Risk for Leukemia Lower in Children With Enterovirus

September 4, 2015

Risk for leukemia was significantly lower among children in Taiwan who were infected with the enterovirus compared with children who were not infected.

Risk for leukemia was significantly lower among children in Taiwan who were infected with the enterovirus compared with children who were not infected, according to the results of a study published recently in Lancet Oncology.

According to Jiun-Nong Lin, MD, of the department of critical care at I-Shou University, Kaohsiung, Taiwan, and colleagues, this finding supports the Greaves hypothesis for the cause of childhood leukemia. This hypothesis states that children have a more vigorous immune response when exposure to common infections is delayed.

“Findings from this study strongly support the epidemiological evidence for the role of viral infection in childhood leukemia,” Lin and colleagues wrote. “Although this study does not show biological plausibility, experimental studies based on these findings to understand the pathogenesis of enteroviruses in leukemia are suggested.”

The study used data from Taiwan’s National Health Insurance Research Database. It included children with enterovirus aged younger than 18 (n = 286,360) and compared them with matched children not infected with enterovirus (n = 282,355). Only children with complete baseline data and three clinic visits with enterovirus infection were included.

The leukemia incidence was 3.26 per 100,000 person-years among children infected with enterovirus and 5.84 per 100,000 person-years among children not infected. The data showed that the risk for leukemia was significantly lower among children infected with enterovirus (adjusted subhazard ratio [SHR], 0.44 [95% confidence interval (CI), 0.31–0.60]; P < .0001).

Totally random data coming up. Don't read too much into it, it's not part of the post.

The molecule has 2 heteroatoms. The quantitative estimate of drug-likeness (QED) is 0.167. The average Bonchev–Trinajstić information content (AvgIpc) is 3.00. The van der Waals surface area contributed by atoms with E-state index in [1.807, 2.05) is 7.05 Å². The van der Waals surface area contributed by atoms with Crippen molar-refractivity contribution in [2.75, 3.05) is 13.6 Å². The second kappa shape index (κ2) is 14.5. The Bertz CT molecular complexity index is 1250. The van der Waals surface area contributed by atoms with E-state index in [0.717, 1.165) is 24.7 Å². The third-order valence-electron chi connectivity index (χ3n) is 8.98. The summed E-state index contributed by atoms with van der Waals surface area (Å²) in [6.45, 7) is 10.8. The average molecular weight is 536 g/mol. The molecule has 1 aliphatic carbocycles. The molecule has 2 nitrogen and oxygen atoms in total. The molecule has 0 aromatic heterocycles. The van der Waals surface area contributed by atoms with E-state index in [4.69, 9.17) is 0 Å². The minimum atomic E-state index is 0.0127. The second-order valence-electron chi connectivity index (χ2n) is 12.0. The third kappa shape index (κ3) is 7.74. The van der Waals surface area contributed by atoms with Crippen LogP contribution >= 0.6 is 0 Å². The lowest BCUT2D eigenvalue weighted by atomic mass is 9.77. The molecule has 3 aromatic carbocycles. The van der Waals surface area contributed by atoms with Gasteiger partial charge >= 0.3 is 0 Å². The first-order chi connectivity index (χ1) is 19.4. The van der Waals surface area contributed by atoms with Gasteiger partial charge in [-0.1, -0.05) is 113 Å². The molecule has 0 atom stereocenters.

“Lower risk of leukemia was noted in children with herpangina and hand-foot and-mouth disease; there were no other significant associations,” the researchers wrote.

The reduced risk for leukemia was seen in both lymphocytic leukemia (SHR, 0.44 [95% CI, 0.30–0.65]; P < .0001) and acute myeloid leukemia (SHR, 0.40 [95% CI, 0.17–0.97]; P = .04).

“Overall, enterovirus infection is a crucial issue in children worldwide. Some highly virulent serotypes of enterovirus, such as EV71, have posed a serious challenge to public health because of their severe clinical manifestations and complications,” the researchers wrote. “Additional investigations are needed to unravel the pathogenesis of enterovirus infections and childhood leukemia.”

Commenting on the study, Logan G. Spector, PhD, of the University of Minnesota Medical School, wrote, “In view of the general absence of strong, modifiable risk factors for childhood leukemia, this study is exciting because it alludes to the possibility of inoculation against the most frequent forms of cancer in children. Yet, a crisis of reproducibility exists in biomedical science, perhaps even more acute in observational research, and so the first priority should be to attempt replication of these findings in other datasets.”